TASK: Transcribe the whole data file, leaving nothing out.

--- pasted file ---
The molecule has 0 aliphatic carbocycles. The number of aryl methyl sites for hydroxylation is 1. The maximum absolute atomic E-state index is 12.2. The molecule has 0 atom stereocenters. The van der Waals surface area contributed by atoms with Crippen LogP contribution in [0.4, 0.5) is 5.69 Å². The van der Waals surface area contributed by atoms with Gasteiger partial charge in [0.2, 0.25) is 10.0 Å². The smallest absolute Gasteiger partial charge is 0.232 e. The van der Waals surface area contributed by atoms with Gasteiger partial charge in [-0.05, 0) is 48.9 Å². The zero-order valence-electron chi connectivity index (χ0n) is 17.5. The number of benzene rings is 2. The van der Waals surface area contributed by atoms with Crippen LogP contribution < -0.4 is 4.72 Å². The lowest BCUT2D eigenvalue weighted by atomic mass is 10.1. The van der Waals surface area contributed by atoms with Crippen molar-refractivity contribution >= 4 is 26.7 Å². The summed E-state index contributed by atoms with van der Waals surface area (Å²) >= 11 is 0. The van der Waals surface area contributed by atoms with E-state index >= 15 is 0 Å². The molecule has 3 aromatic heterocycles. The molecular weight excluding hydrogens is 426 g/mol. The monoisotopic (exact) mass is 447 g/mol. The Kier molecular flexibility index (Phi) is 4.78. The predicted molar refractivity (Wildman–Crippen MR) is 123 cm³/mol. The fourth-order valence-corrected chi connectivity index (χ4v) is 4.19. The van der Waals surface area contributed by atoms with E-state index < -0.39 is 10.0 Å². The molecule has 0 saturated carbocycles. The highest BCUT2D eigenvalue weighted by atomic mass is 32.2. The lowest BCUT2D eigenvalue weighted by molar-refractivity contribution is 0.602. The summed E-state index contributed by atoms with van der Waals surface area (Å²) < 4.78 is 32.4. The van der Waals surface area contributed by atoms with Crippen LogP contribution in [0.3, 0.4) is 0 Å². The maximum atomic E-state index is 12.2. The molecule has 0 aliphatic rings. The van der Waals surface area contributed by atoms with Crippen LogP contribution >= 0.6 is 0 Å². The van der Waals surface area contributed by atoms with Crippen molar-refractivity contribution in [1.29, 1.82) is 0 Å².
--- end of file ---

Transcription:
The molecule has 0 aliphatic carbocycles. The number of aryl methyl sites for hydroxylation is 1. The maximum absolute atomic E-state index is 12.2. The molecule has 0 atom stereocenters. The van der Waals surface area contributed by atoms with Crippen LogP contribution in [0.4, 0.5) is 5.69 Å². The van der Waals surface area contributed by atoms with Gasteiger partial charge in [0.2, 0.25) is 10.0 Å². The smallest absolute Gasteiger partial charge is 0.232 e. The van der Waals surface area contributed by atoms with Gasteiger partial charge in [-0.05, 0) is 48.9 Å². The zero-order valence-electron chi connectivity index (χ0n) is 17.5. The number of benzene rings is 2. The van der Waals surface area contributed by atoms with Crippen LogP contribution < -0.4 is 4.72 Å². The lowest BCUT2D eigenvalue weighted by atomic mass is 10.1. The van der Waals surface area contributed by atoms with Crippen molar-refractivity contribution >= 4 is 26.7 Å². The summed E-state index contributed by atoms with van der Waals surface area (Å²) >= 11 is 0. The van der Waals surface area contributed by atoms with E-state index >= 15 is 0 Å². The molecule has 3 aromatic heterocycles. The molecular weight excluding hydrogens is 426 g/mol. The monoisotopic (exact) mass is 447 g/mol. The Kier molecular flexibility index (Phi) is 4.78. The predicted molar refractivity (Wildman–Crippen MR) is 123 cm³/mol. The fourth-order valence-corrected chi connectivity index (χ4v) is 4.19. The van der Waals surface area contributed by atoms with E-state index < -0.39 is 10.0 Å². The molecule has 0 saturated carbocycles. The highest BCUT2D eigenvalue weighted by atomic mass is 32.2. The lowest BCUT2D eigenvalue weighted by molar-refractivity contribution is 0.602. The summed E-state index contributed by atoms with van der Waals surface area (Å²) < 4.78 is 32.4. The van der Waals surface area contributed by atoms with Crippen LogP contribution in [0.3, 0.4) is 0 Å². The maximum atomic E-state index is 12.2. The molecule has 0 aliphatic rings. The van der Waals surface area contributed by atoms with Crippen LogP contribution >= 0.6 is 0 Å². The van der Waals surface area contributed by atoms with Crippen molar-refractivity contribution in [1.29, 1.82) is 0 Å².